Al Qaeda Sets up Own Special Force

Al Qaeda Sets up Own Special Force
debkafile Reports Exclusively, 13 May, 2002

Taking a leaf out of its adversaries’ book, the al Qaeda Islamic network has created an elite force for defending the religious seminaries of west Pakistan, their traditional hideouts, against joint US-Pakistani raids. These Muslim seminaries have long been breeding grounds for the militant Islamic fundamentalists nourishing al Qaeda.
DEBKA-Net-Weekly‘s military sources report that US special forces combined with Pakistani elite units embarked last month on the Battle of the Medressas in remote and rugged Pakistani Wazirstan, after the CIA received intelligence that roughly 3000 al-Qaeda fighters were hiding up in these seminaries, recuperating, training and returning to Afghanistan for fresh assaults on the interim government in Kabul and the foreign troops stationed in Afghanistan.
However, helicopter-borne forces dropped over these seminaries invariably find them deserted or occupied by innocent locals with no links to al-Qaeda or the Taliban. The fugitives are clearly forewarned of approaching danger in time to clear out. Thus far the CIA and US military intelligence have not found the source of the intelligence leaks. According to our sources in the region, the al-Qaeda are paying Afghan smugglers handsomely to guide them through mountain routes back and forth across the Afghan-Pakistan frontier. The smugglers carry the terrorists’ weapons across separately.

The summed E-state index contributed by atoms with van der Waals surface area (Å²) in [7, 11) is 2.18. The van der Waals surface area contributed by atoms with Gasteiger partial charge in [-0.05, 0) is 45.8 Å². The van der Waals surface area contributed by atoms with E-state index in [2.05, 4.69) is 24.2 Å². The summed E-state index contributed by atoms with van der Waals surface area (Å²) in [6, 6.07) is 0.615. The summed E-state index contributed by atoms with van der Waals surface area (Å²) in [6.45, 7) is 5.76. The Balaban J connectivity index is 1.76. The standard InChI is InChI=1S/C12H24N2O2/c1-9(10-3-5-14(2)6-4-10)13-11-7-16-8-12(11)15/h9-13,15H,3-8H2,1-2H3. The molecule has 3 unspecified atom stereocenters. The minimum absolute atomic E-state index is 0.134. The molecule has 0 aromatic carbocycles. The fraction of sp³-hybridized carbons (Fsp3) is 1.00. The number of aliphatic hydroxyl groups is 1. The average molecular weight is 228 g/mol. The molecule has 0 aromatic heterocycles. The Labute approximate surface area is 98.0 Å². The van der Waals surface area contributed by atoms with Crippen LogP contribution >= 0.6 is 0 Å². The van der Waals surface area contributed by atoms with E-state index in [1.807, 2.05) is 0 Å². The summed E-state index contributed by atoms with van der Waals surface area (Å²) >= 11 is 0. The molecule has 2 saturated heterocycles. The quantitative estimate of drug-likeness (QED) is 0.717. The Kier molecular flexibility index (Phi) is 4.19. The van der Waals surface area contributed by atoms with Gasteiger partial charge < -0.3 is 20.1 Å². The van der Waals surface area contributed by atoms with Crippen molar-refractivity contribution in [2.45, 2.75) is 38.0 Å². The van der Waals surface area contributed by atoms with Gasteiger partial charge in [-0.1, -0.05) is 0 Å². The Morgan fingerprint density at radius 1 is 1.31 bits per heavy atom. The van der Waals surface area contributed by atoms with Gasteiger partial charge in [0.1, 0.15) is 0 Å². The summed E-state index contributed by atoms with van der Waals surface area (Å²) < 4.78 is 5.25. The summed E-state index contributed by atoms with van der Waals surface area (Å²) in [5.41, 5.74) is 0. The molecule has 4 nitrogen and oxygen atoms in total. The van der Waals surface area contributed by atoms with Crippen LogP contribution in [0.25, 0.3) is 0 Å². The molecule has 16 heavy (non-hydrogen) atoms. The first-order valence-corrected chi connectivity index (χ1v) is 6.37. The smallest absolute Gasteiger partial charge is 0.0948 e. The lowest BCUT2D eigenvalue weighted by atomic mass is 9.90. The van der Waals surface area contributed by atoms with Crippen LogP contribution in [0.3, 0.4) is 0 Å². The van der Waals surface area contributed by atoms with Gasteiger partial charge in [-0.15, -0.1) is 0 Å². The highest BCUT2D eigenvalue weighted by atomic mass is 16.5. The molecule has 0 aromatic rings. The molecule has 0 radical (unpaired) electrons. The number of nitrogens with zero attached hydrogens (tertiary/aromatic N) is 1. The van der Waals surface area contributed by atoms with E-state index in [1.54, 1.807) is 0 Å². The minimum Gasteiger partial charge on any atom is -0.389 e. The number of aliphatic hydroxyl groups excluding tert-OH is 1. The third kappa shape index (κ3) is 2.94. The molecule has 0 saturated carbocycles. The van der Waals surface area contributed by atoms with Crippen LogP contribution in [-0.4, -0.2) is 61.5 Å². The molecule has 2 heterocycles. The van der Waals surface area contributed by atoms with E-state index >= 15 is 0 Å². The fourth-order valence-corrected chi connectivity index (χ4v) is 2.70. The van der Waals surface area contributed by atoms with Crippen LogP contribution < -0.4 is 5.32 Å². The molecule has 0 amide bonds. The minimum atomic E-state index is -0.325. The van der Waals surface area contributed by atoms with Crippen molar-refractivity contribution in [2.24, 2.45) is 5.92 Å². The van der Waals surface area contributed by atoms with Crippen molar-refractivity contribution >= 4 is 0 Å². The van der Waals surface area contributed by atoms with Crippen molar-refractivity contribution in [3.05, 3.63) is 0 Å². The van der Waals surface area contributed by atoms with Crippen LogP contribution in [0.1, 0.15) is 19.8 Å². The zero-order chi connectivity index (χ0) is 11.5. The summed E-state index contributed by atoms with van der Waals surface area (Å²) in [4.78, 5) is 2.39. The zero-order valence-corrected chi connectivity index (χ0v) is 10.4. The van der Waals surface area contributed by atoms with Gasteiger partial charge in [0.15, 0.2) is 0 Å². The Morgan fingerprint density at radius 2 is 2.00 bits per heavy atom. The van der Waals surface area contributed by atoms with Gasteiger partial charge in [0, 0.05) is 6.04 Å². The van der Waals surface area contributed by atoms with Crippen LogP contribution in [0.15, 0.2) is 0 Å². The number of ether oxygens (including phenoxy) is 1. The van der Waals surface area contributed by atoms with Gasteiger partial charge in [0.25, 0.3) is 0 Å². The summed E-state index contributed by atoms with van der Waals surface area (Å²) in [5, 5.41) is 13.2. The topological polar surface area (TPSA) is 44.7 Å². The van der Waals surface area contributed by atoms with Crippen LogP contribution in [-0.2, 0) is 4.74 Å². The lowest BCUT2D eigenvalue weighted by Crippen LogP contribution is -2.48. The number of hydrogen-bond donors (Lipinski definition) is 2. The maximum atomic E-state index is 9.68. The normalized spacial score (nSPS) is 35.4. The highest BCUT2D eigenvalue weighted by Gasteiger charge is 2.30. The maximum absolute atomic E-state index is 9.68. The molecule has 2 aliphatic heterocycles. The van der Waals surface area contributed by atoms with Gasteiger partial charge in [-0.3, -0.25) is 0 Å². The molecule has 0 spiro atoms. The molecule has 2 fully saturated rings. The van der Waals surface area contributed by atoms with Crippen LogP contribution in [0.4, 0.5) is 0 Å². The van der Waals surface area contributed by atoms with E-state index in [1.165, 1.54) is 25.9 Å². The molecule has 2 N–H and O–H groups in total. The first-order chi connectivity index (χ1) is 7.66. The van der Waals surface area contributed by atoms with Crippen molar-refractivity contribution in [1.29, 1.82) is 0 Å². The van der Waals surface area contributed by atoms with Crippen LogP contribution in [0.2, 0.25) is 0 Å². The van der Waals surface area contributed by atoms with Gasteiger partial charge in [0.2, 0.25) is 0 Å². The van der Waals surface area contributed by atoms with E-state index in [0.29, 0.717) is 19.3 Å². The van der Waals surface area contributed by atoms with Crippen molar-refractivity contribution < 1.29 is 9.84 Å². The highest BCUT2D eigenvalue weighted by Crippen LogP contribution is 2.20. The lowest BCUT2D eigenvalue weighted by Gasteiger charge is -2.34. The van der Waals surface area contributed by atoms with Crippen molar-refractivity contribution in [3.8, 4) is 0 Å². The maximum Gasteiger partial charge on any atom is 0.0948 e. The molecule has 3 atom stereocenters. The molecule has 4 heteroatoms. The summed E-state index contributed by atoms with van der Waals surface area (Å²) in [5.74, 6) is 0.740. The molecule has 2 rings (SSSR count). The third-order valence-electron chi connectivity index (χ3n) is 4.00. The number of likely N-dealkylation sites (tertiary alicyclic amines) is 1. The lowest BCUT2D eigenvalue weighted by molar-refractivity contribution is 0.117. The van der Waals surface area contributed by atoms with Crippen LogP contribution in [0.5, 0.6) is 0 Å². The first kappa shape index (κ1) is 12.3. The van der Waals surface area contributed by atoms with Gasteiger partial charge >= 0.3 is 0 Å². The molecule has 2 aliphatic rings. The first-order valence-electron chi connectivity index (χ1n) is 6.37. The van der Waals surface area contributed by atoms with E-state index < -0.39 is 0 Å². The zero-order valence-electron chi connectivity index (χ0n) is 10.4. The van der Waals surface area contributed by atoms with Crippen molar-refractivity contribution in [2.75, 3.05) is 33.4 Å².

Osama bin Laden and his commanders have detached some 300 Islamic fighters and set up a special elite force to pre-empt US-Pakistan attacks on the medressas. Some of them are also trained as suicide killers for terror operations at a later stage.
In addition to the Afghan smugglers, al Qaeda is the recipient of local aid from diverse quarters. Some of the officers or men of the Pakistani special units engaged in hunt them are secretly loyal to the erstwhile Pakistani intelligence Afghanistan desk that was dismantled for its pro-Taliban allegiances. They may be tipping off the al Qaeda before raids.
Furthermore, local Pashtun tribesmen maintain a round-the-clock mountaintop lookout and communication system to alert their villages on the approach of strangers – not necessarily Americans. This system has been around for centuries. Today’s Pashtun lookouts use simple walkie-talkies and stones piled in particular patterns that convey certain messages. At night, they light bonfire signals.

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